06 July 2013

From Ens to Haarlem

At 1000 on Saturday the 29th of June we slipped from the wharf in Ens and headed back out the blind Enservaart to the Lemstervaart and turned southward. Shortly after noon we arrived at Voorstersluis, which brought us back up out of the level of the Noordoostpolder. From De Voorst we followed the Kadoeler Meer southeastward to Zwarte Meer, which we crossed using the buoyed channels to the Scheepvaartgat, which led us in a strong cross wind to the Goot and along it to the Ganzen Diep.

Along the way we wound a very sinuous route through idyllic rural scenery.

Although Kampen is only 10 kilometres from Ens, the water route we had to follow linked together several canals and lakes and took us 36.3 kilometres. We arrived in Kampen at 1825 and secured to the melden pier in Jachthaven Seveningen to fill with water, and were told we could remain in place on the pier overnight.

The distance from Kampen to Elburg is thirteen kilometres overland; however, the shortest water route is 32.1 kilometres. The route follows the IJssel downstream to the Ketlemeer, where it goes around the end of a long dike and heads in the opposite direction up the beginning of the Randmeeren, the chain of lakes between the old Zuiderzee coast and the newly formed province of Flevoland. There were many huge commercial barges on the IJssel, but also a few smaller vessels.

As we headed around into Drontermeer there was a rather steady stream of pleasure craft coming and going, many of them under sail in the stiff breeze. The weather continued cold and bleak, with heavy mist alternating with rain showers throughout the day.

At 1305 we secured to the wharf in Elberg after a three-hour trip, the first part of which was aided by the current running in the IJssel. We cycled through the main gate of this medieval moated and walled city.

We admired the beautifully kept homes that abut the insides of the walls. The lanes are a profusion of flowers interspersed with patio furniture; the residents obviously enjoy their tiny front yards.

Lanes invited us to explore further into the old town.

A fifteenth century church stands solidly among stately houses of the same era and earlier. We spent two days relaxing and enjoying this wonderful place.

At 1035 on Tuesday the 2nd of July we slipped and headed out to continue our way around the Randmeeren. We followed the buoyed channel along Veluwemeer, passed through the open sluis at Hardewijk into Wolderwijd and followed its buoyed channel to Nuldernauw and then through Nijkerkersluis to Nijkerkernauw, which took us after a 42.6 kilometre day to Spakenburg. Not long after we secured to the wharf, a line of wooden botters paraded past.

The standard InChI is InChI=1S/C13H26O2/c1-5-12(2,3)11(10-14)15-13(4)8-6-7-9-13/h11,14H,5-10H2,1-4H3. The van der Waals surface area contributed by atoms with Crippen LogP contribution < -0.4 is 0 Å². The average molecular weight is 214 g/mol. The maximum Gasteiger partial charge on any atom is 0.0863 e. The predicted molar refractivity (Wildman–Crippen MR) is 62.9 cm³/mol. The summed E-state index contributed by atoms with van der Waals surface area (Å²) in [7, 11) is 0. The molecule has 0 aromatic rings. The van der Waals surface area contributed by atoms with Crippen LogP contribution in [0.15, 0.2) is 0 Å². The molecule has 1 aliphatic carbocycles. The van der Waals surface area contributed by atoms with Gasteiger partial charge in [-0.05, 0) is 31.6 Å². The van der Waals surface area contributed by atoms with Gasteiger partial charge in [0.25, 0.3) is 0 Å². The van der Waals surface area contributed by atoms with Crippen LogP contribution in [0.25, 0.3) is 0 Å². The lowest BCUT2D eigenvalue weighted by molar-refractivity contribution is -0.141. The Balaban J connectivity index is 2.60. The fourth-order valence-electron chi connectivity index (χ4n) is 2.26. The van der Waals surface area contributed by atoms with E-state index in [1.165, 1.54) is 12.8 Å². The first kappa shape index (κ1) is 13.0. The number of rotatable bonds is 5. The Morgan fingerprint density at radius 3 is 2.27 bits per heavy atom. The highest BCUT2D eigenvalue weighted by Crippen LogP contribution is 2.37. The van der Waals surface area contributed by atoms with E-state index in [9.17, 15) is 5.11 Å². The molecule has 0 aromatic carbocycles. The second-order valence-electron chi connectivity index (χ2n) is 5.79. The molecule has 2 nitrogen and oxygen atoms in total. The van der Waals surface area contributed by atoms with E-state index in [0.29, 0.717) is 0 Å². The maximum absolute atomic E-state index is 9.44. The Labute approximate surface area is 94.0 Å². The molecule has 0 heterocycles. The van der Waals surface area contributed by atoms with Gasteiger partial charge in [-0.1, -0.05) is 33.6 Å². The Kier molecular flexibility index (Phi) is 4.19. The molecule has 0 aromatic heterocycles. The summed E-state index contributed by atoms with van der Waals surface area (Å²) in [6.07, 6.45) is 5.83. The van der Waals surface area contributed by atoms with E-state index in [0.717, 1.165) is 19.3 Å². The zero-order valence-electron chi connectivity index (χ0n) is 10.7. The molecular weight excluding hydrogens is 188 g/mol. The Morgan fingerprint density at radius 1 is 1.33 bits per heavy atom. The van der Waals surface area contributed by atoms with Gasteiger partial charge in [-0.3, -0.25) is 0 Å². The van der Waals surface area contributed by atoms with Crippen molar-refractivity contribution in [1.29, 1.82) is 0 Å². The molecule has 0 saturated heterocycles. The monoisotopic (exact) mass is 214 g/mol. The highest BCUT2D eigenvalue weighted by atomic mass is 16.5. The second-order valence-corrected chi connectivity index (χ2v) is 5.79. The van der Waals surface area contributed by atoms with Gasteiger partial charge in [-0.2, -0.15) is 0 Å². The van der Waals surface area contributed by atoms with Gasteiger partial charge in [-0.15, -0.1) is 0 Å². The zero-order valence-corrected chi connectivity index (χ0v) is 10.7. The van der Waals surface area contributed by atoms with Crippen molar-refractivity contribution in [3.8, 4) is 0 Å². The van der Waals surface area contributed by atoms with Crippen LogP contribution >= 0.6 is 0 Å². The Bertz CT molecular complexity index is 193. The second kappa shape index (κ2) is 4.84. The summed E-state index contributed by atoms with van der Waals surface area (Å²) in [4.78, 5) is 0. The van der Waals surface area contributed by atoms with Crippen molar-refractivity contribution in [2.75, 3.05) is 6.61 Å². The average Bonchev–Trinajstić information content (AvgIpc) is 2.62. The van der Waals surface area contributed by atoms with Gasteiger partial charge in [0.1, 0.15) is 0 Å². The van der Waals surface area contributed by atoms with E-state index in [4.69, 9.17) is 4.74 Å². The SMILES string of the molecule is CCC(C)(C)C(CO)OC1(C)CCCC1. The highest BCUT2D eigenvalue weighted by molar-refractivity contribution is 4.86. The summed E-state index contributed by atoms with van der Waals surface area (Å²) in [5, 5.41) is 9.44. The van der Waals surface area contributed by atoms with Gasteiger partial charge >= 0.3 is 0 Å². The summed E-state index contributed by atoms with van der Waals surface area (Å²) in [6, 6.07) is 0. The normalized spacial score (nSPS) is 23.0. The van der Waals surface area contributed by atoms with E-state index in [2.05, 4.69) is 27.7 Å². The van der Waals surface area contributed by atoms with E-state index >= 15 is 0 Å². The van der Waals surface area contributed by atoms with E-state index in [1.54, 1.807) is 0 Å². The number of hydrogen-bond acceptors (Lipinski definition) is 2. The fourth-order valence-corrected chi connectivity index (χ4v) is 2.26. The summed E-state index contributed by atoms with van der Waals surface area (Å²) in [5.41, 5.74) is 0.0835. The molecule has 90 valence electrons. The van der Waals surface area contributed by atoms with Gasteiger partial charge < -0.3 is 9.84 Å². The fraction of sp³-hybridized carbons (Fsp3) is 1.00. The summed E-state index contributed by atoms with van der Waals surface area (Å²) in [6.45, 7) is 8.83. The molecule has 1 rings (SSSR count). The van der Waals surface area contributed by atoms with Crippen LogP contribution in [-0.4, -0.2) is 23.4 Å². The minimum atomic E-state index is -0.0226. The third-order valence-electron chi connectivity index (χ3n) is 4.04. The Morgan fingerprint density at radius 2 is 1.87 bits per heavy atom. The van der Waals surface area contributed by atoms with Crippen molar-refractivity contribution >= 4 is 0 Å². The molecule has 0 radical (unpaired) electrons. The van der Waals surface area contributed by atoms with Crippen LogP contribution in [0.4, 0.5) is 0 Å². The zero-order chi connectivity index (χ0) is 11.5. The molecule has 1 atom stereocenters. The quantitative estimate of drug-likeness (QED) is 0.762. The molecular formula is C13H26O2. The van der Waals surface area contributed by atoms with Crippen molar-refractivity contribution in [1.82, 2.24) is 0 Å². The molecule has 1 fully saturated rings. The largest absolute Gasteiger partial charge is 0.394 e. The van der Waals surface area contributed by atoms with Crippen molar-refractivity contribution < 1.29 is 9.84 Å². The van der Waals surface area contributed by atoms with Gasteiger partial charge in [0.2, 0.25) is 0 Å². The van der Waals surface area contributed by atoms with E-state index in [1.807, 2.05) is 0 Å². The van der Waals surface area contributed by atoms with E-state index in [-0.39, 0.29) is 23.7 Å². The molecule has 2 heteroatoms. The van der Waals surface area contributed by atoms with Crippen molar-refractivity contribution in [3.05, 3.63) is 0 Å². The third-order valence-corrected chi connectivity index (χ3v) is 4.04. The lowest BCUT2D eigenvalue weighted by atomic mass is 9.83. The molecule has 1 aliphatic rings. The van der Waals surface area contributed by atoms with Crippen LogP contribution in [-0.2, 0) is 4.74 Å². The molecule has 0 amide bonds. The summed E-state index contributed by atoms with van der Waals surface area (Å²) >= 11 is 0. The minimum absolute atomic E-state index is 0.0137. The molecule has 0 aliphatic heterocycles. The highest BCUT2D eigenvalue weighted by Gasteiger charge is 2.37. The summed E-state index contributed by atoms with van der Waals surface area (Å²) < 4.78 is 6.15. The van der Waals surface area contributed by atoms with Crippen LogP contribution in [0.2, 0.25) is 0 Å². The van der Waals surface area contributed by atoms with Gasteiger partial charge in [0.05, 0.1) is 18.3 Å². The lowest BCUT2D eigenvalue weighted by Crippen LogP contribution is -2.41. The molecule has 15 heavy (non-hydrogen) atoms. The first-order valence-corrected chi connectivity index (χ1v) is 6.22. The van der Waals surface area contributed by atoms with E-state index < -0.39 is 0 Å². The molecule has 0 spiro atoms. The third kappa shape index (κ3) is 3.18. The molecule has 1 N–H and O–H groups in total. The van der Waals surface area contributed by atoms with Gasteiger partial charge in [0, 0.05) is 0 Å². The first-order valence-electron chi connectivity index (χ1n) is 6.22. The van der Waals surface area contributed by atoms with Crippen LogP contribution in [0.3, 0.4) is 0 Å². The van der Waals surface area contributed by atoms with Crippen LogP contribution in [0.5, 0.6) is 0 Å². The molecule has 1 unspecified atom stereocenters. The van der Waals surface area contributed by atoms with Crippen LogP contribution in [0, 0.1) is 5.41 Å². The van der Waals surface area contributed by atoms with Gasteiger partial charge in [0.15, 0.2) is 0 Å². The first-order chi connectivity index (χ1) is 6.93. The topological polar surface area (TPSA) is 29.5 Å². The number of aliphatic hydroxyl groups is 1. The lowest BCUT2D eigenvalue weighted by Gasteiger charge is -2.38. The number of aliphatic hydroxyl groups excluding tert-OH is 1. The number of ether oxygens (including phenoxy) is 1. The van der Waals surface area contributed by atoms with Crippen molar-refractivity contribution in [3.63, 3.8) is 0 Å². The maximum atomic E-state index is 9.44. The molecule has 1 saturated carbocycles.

There are about forty of these marvellously restored and maintained old fishing boats here in Spakenburg, many of of them dating from the late nineteenth century.

The botters were heading out for a regular evening sail on the Eemmeer.

After we had watched about thirty of them go past Zonder Zorg, we walked out to the end of the dike to get a better view of them sailing on the meer.

This is so dramatically different from an evening sail on Vancouver's English Bay that it seems we're on another planet. A few hours later, while we were having dinner aboard Zonder Zorg, the parade of botters came slowly past our salon windows.

In a light drizzle at 1400 on Wednesday we motored out of Spakenburg and continued around the Randmeeren. First we went northward along Eemmeeer and then northwestward along Gooimeer and finally north under the Hollandsebrug and into the southern end of Markermeer. It was raining rather persistently and the wind was gusting into Force 4 from the northwest, the direction we needed to go. We decided to seek shelter on the south side of a tiny uninhabited island, named Hooft.

At 1620 we tied to small trees on a dilapidated wharf in a space among half a dozen quasi-derelict boats and two considerably more proudly owned ones. We were secured out of the wind for the night. It continued to rain.

After a leisurely breakfast on Thursday morning, we slipped our lines and headed across Markermeer toward Buiten IJ and the entrance to Noordzee Kanaal. Marine traffic is nicely separated, with the central lanes for large commercial vessels and side lanes for smaller and recreational ones. The locks are also segregated, and we were the first to arrive and wait for the next cycling of the non-commercial side of Oranjesluizen.

We waited for about fifteen minutes as the lock tenders shepherded nine boats of various ages, shapes and sizes into the chamber. After all the juggling, we were lowered only about 20 centimetres.

We were then in the Noordzee Kanaal, which leads across Amsterdam and out into the North Sea. We motored with heavy traffic past central Amsterdam under clearing skies.

Westward, we were in the zone of the deep sea ships and passing the heads of many busy side harbours. Traffic became increasingly heavy and fast.

The wind built and we were butting into building chop. After about 30 kilometres we turned off the Noordzee Kanaal into Zijkanaal, which led us southwestward to Noorder Buiten Spaarne and onward into Haarlem.

At 1651 we secured to the wall of the canal in the heart of the old city of Haarlem, at the foot of the street up which 150 metres is the magnificent Sint Bavokerk, which has dominated the city skyline for at least six centuries. Beside us is Teylers Museum, the oldest museum in the Netherlands.

With Zonder Zorg in such a wonderful place, and with the weather finally looking a bit more summer-like, we have decided to pause here for a week and explore the area.

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